(by Richard Halloran, March 28, 2008, WashingtonTimes.com) – China has deployed far more missiles aimed at Taiwan than previously reported, according to U.S. officials with access to intelligence assessments.
The officials say China has 1,400 ballistic missiles targeting the self-governing island over which Beijing claims sovereignty.
That is 40 percent more than earlier U.S. reports saying about 1,000 missiles were deployed across the strait from Taiwan.
The Pentagon, in its recent report on Chinese military power, said 990 to 1,070 missiles were pointed at Taiwan, including variants “with improved ranges, accuracies, and payloads.”
President Chen Shui-bian, who is to step down on May 20 when President-elect Ma Ying-jeou is inaugurated, said recently that China had deployed 1,328 missiles at Taiwan.
U.S. officials have declined to confirm Mr. Chen’s numbers on the record. But Washington has expressed growing concern over China’s military buildup and the threat it poses to Taiwan.
“The threat that China poses is increasing, in my opinion, for the folks who are our friends in Taiwan,” Adm. Timothy Keating, the commander of U.S. forces in the Pacific, told Congress earlier this month.
While avoiding discussion of operational plans to respond to the threat, Adm. Keating said his Pacific Command was “adequately resourced” to meet U.S. requirements.
He pointed to two aircraft carrier battle groups, six B-52 and three B-2 bombers deployed to Guam in the western Pacific, and a new addition to the Pacific Fleet, the submarine Ohio, which is armed with 150 Tomahawk cruise missiles.
The U.S. has long insisted that the future of Taiwan be settled peaceably, while Chinese leaders have repeatedly asserted that China would resort to military force to conquer the island if the government in Taipei declared formal independence.
The officials who produced the updated missile number have had long experience in dealing with the China-Taiwan dispute.
In its recent report on China’s military power, required annually by the Congress, the Pentagon said, “China has the most active ballistic missile program in the world.”
The People’s Liberation Army (PLA) has deployed CSS-6 and CSS-7 short-range ballistic missiles to garrisons opposite Taiwan.
“It is increasing the size of this force at a rate of more than 100 missiles per year,” the Pentagon said.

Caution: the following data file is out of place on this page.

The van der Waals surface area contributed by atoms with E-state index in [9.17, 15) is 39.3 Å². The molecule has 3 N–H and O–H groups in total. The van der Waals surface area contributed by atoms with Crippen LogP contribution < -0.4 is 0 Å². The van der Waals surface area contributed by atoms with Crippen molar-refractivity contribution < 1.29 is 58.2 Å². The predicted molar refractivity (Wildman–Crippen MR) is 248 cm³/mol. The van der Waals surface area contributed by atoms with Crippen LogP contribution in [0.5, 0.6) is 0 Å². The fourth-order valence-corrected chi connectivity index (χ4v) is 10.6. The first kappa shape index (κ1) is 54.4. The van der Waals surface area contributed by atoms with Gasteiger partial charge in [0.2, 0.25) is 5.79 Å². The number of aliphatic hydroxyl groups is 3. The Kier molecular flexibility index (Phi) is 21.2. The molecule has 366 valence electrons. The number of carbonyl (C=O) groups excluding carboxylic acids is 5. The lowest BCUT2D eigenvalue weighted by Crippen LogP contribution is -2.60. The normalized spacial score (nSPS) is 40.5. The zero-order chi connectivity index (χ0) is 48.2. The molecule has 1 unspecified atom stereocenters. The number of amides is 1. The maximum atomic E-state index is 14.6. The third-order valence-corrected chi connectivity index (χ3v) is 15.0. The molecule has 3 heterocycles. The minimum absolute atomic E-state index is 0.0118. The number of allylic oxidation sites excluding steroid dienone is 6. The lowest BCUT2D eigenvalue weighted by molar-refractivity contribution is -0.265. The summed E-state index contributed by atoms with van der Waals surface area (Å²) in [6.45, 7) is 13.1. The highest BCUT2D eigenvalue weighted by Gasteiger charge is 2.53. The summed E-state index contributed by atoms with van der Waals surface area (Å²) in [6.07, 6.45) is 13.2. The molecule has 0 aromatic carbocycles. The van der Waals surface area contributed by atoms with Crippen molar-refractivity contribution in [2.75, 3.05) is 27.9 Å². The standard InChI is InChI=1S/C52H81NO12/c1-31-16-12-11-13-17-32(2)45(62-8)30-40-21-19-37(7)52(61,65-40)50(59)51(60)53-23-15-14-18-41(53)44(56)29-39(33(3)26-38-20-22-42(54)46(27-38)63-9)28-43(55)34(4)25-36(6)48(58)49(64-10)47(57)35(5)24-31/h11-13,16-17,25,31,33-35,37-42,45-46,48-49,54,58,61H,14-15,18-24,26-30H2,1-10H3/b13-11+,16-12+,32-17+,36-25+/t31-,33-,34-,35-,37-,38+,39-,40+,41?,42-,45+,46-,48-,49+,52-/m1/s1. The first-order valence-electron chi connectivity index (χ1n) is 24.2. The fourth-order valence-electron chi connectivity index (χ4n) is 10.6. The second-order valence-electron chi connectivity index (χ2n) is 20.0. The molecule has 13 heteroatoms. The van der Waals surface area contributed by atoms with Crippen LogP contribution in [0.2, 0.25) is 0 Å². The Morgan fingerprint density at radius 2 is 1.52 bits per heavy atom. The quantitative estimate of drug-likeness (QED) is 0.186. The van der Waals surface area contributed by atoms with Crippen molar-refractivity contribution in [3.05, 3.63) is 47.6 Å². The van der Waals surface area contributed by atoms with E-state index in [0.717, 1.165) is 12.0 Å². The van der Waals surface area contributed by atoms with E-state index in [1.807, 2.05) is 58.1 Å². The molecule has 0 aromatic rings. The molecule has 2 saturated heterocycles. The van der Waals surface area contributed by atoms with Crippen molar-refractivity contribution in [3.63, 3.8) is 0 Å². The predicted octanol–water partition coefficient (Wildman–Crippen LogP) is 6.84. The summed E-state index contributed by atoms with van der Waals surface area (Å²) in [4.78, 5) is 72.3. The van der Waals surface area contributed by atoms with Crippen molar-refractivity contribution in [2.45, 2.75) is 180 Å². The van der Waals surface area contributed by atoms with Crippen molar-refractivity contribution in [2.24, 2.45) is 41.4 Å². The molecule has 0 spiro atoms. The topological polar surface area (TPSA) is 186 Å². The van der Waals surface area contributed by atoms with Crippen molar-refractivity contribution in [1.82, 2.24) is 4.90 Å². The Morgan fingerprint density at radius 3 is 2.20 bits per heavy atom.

Further, the Pentagon said, “the PLA is acquiring large numbers of highly accurate cruise missiles,” such as ground-launched land attack cruise missiles, supersonic anti-ship cruise missiles, and anti-ship ballistic missiles.
Mr. Ma has promised not to seek independence for Taiwan, ruled out unification with the mainland and demanded no use of military force by either side.
“I believe the world is big enough to accommodate both Taiwan and the mainland,” Mr. Ma said.
He has proposed a peace agreement with China, which would require Beijing to recognize the government in Taipei as legitimate.
Copyright 2008 News World Communications, Inc. Reprinted with permission of the Washington Times. This reprint does not constitute or imply any endorsement or sponsorship of any product, service, company or organization. Visit the website at www.washingtontimes.com
China’s military buildup includes missiles pointed at Taiwan, also known as the Republic of China, a democratically ruled island about 100 miles from the Chinese coast:
Year – Number of missiles
2008 – 1,400 *
2007 – 1,070
2003 – 450
2001 – 300
Source: News reports; U.S. intelligence reports *
1. Define “deploy” and “ballistic” as used in this article.
2. How many ballistic missiles does China currently have targeting Taiwan?
3. The U.S. has expressed growing concern over China’s military buildup and the threat it poses to Taiwan. How did Admiral Timothy Keating, commander of U.S. forces in the Pacific, react to the threat China poses to Taiwan?
4. How do U.S. and Chinese leaders differ in their views on how to settle the issue of Taiwan’s future?
5. What did the annual Pentagon report relate about China’s military (the PLA)?
6. What has newly elected Taiwanese president Ma Ying-jeou said about Taiwan’s relationship with China?
NOTE: The Taiwan Relations Act was passed by Congress in 1979. The Act sets out the parameters of America’s relationship with both the People’s Republic of China and with Taiwan, stating that Chinese use of military force against Taiwan would be regarded as a threat to the peace of the region and a matter of “grave concern” to the United States. (Read the text of Taiwan Relations Act here.)
View a map of Taiwan and China found at WorldAtlas.com.
For a brief History of Taiwan, click here.
For background information on Taiwan, go to the CIA World FactBook website here. (Under “Select a Country or Location,” scroll to the bottom of the list. Because Taiwan is not recognized as an independent country, it is listed after Zimbabwe.)
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